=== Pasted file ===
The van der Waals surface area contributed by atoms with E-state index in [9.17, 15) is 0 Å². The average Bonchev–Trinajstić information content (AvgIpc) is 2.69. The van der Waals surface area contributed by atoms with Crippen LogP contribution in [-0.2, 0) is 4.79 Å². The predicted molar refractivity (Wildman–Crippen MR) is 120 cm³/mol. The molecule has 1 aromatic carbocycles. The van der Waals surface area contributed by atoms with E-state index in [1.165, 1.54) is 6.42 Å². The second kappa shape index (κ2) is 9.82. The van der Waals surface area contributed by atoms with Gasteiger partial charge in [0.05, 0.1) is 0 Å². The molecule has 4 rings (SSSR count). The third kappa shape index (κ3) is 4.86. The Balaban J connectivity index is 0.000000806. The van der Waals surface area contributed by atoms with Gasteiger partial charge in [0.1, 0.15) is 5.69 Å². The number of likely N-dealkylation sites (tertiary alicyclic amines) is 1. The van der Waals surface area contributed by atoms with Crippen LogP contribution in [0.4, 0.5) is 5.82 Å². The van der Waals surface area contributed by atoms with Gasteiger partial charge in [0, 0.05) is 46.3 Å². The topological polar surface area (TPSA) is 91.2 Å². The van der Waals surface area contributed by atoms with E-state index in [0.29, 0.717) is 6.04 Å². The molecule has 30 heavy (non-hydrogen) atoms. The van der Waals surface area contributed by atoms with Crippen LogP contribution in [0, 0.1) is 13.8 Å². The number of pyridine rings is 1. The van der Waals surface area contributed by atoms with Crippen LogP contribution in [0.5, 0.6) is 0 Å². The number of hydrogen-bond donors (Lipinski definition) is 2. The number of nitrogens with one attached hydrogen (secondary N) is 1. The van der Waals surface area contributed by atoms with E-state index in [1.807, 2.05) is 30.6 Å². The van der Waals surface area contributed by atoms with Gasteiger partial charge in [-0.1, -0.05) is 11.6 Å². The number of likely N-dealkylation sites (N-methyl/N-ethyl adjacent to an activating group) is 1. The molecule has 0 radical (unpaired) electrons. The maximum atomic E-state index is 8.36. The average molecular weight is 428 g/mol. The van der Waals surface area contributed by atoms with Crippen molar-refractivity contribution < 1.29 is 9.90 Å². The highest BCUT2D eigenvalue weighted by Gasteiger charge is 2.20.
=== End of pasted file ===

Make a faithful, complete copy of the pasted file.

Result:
The van der Waals surface area contributed by atoms with E-state index in [9.17, 15) is 0 Å². The average Bonchev–Trinajstić information content (AvgIpc) is 2.69. The van der Waals surface area contributed by atoms with Crippen LogP contribution in [-0.2, 0) is 4.79 Å². The predicted molar refractivity (Wildman–Crippen MR) is 120 cm³/mol. The molecule has 1 aromatic carbocycles. The van der Waals surface area contributed by atoms with E-state index in [1.165, 1.54) is 6.42 Å². The second kappa shape index (κ2) is 9.82. The van der Waals surface area contributed by atoms with Gasteiger partial charge in [0.05, 0.1) is 0 Å². The molecule has 4 rings (SSSR count). The third kappa shape index (κ3) is 4.86. The Balaban J connectivity index is 0.000000806. The van der Waals surface area contributed by atoms with Gasteiger partial charge in [0.1, 0.15) is 5.69 Å². The number of likely N-dealkylation sites (tertiary alicyclic amines) is 1. The van der Waals surface area contributed by atoms with Crippen LogP contribution in [0.4, 0.5) is 5.82 Å². The van der Waals surface area contributed by atoms with Gasteiger partial charge in [0, 0.05) is 46.3 Å². The topological polar surface area (TPSA) is 91.2 Å². The van der Waals surface area contributed by atoms with E-state index in [0.29, 0.717) is 6.04 Å². The molecule has 30 heavy (non-hydrogen) atoms. The van der Waals surface area contributed by atoms with Crippen LogP contribution in [0, 0.1) is 13.8 Å². The number of pyridine rings is 1. The van der Waals surface area contributed by atoms with Crippen LogP contribution in [0.5, 0.6) is 0 Å². The number of hydrogen-bond donors (Lipinski definition) is 2. The number of nitrogens with one attached hydrogen (secondary N) is 1. The van der Waals surface area contributed by atoms with E-state index in [1.807, 2.05) is 30.6 Å². The van der Waals surface area contributed by atoms with Gasteiger partial charge in [-0.1, -0.05) is 11.6 Å². The number of likely N-dealkylation sites (N-methyl/N-ethyl adjacent to an activating group) is 1. The molecule has 0 radical (unpaired) electrons. The maximum atomic E-state index is 8.36. The average molecular weight is 428 g/mol. The van der Waals surface area contributed by atoms with Crippen molar-refractivity contribution < 1.29 is 9.90 Å². The highest BCUT2D eigenvalue weighted by Gasteiger charge is 2.20.